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This is a homework assignment:

return a list containing all elements of a given list that satisfy a given predicate. For example,

(filter (lambda (x) (< x 5)) '(3 9 5 8 2 4 7)) 

Should return (3 2 4).

I just started scheme yesterday so I'm a complete noob. If I am understanding the syntax of this function function call correctly, "filter" is the function and "(lambda (x) (< x 5)" is the argument. Is this similar to an anonymous function in java?


I found some code from another post on stackoverflow. They just straight out answered the question: Here is what they wrote:

   (define (my-filter pred lst)
     (cond ((null? lst) null)
       ((pred (first lst))
          (cons (first lst) (my-filter pred (rest lst))))
       (else (my-filter pred (rest lst)))))

Which is good, and it works, but before I use any of it I want to understand it. "pred" is a function, yet in this instance they are passing (< x 5) to it and it is somehow accepting this value. That I do not understand.

Can someone explain to me what happens during this program? I don't understand the logic behind what is happening.

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Just a pedantic note. Java does not have anonymous functions. It has anonymous classes which are often used to simulate "lambdas". – Adam Gent Apr 27 '12 at 1:33

4 Answers 4

The other answers are spot-on. In addition, if it's helpful to you, this program means the same thing:

#lang racket

(define (less-than-five x) (< x 5))

(filter less-than-five '(3 9 5 8 2 4 7))

The key difference between Scheme/Racket and Java here is that


is a value; in Java, methods are not values.

EDIT: I see that you added a bunch to your question. I'm impressed that you have followup questions, rather than just taking what you got :)

I think that the best way to answer this is to focus on what happens when you make a function call, and to use ... the stepper!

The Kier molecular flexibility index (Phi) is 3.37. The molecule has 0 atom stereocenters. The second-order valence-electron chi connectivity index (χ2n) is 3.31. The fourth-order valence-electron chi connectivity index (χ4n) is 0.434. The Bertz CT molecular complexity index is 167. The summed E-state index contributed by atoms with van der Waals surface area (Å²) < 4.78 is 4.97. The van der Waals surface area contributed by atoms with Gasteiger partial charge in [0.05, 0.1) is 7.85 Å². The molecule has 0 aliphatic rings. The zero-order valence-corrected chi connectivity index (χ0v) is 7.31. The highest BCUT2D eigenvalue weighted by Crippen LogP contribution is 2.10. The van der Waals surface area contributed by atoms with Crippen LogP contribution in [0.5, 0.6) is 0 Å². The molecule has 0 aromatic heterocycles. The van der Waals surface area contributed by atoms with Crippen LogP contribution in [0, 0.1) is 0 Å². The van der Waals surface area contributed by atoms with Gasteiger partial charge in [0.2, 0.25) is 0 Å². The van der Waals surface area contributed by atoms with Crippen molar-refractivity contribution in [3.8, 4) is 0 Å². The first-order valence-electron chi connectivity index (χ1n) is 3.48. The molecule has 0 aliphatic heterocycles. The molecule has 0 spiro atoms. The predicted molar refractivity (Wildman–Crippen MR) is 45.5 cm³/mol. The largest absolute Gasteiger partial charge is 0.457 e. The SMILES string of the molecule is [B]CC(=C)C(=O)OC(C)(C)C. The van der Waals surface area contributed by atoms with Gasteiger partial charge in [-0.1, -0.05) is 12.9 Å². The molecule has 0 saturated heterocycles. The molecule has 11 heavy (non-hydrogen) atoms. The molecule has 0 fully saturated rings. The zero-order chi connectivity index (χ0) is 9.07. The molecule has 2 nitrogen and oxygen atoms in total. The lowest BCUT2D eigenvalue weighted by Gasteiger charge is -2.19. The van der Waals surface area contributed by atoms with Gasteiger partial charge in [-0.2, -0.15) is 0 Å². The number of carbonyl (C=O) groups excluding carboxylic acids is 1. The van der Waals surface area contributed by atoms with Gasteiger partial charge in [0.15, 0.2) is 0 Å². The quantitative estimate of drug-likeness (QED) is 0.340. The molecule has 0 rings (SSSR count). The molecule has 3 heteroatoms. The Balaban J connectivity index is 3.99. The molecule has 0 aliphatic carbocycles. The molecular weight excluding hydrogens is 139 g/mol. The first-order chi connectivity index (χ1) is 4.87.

Oh, what the heck. I made a video, and slapped it up on YouTube:

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Sorry, since I am a noob here I can't get the formatting right so i will just post in answer. – FatAdama Apr 27 '12 at 2:16
I love it, stackoverflow meets Khan Academy – gcbenison Apr 28 '12 at 5:00

Yes, lambda defines a function in scheme. If the function is not assigned to a variable by name then it is basically the same as an anonymous function.

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Yes, you're calling the filter function and one of its arguments is (lambda (x) (< x 5)). (And there's another argument, your list of numbers.) And yes, it's very much like an anonymous class with a single method in Java.

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Here is a quick example of the problem in Java using Google's Guava library:

Iterables.filter(asList(3,9,5,8,2,4,7), new Predicate<Integer>() {

    public boolean apply(Integer a) {
        return a < 5;


I bring it up to show that Java does not have anonymous functions but rather anonymous classes. Java does not have functions as a first class data type. I bring this up because if your taking a course (which I presume you are) this may very well be asked on a test.

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